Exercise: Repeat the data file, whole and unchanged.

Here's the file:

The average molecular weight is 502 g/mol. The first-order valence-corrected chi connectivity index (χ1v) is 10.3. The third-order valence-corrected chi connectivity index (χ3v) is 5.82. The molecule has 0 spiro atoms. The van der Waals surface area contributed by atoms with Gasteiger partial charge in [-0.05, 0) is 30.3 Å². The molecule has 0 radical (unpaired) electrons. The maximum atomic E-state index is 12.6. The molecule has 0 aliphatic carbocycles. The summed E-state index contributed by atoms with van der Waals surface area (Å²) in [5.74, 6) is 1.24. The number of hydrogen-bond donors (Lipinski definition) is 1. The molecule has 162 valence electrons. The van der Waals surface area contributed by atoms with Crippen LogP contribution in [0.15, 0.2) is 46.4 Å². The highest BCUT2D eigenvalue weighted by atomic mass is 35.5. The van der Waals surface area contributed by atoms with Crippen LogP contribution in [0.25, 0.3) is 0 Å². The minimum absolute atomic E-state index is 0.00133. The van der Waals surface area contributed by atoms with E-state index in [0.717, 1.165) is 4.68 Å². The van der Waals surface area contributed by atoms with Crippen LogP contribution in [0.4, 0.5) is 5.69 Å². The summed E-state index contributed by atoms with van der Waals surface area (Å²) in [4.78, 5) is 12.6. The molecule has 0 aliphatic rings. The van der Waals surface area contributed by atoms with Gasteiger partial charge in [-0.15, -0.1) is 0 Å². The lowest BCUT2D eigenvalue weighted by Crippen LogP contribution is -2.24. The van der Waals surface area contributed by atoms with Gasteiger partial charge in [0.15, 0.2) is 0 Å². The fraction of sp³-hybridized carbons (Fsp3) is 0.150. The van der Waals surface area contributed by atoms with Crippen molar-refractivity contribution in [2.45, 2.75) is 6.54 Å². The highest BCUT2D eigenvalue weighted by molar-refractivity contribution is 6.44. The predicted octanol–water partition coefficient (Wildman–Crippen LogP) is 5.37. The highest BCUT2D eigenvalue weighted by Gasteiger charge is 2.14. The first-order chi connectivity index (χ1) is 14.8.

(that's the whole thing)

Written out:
The average molecular weight is 502 g/mol. The first-order valence-corrected chi connectivity index (χ1v) is 10.3. The third-order valence-corrected chi connectivity index (χ3v) is 5.82. The molecule has 0 spiro atoms. The van der Waals surface area contributed by atoms with Gasteiger partial charge in [-0.05, 0) is 30.3 Å². The molecule has 0 radical (unpaired) electrons. The maximum atomic E-state index is 12.6. The molecule has 0 aliphatic carbocycles. The summed E-state index contributed by atoms with van der Waals surface area (Å²) in [5.74, 6) is 1.24. The number of hydrogen-bond donors (Lipinski definition) is 1. The molecule has 162 valence electrons. The van der Waals surface area contributed by atoms with Crippen LogP contribution in [0.15, 0.2) is 46.4 Å². The highest BCUT2D eigenvalue weighted by atomic mass is 35.5. The van der Waals surface area contributed by atoms with Crippen LogP contribution in [0.25, 0.3) is 0 Å². The minimum absolute atomic E-state index is 0.00133. The van der Waals surface area contributed by atoms with E-state index in [0.717, 1.165) is 4.68 Å². The van der Waals surface area contributed by atoms with Crippen LogP contribution in [0.4, 0.5) is 5.69 Å². The summed E-state index contributed by atoms with van der Waals surface area (Å²) in [4.78, 5) is 12.6. The molecule has 0 aliphatic rings. The van der Waals surface area contributed by atoms with Gasteiger partial charge in [-0.15, -0.1) is 0 Å². The lowest BCUT2D eigenvalue weighted by Crippen LogP contribution is -2.24. The van der Waals surface area contributed by atoms with Gasteiger partial charge in [0.15, 0.2) is 0 Å². The fraction of sp³-hybridized carbons (Fsp3) is 0.150. The van der Waals surface area contributed by atoms with Crippen molar-refractivity contribution in [2.45, 2.75) is 6.54 Å². The highest BCUT2D eigenvalue weighted by molar-refractivity contribution is 6.44. The predicted octanol–water partition coefficient (Wildman–Crippen LogP) is 5.37. The highest BCUT2D eigenvalue weighted by Gasteiger charge is 2.14. The first-order chi connectivity index (χ1) is 14.8.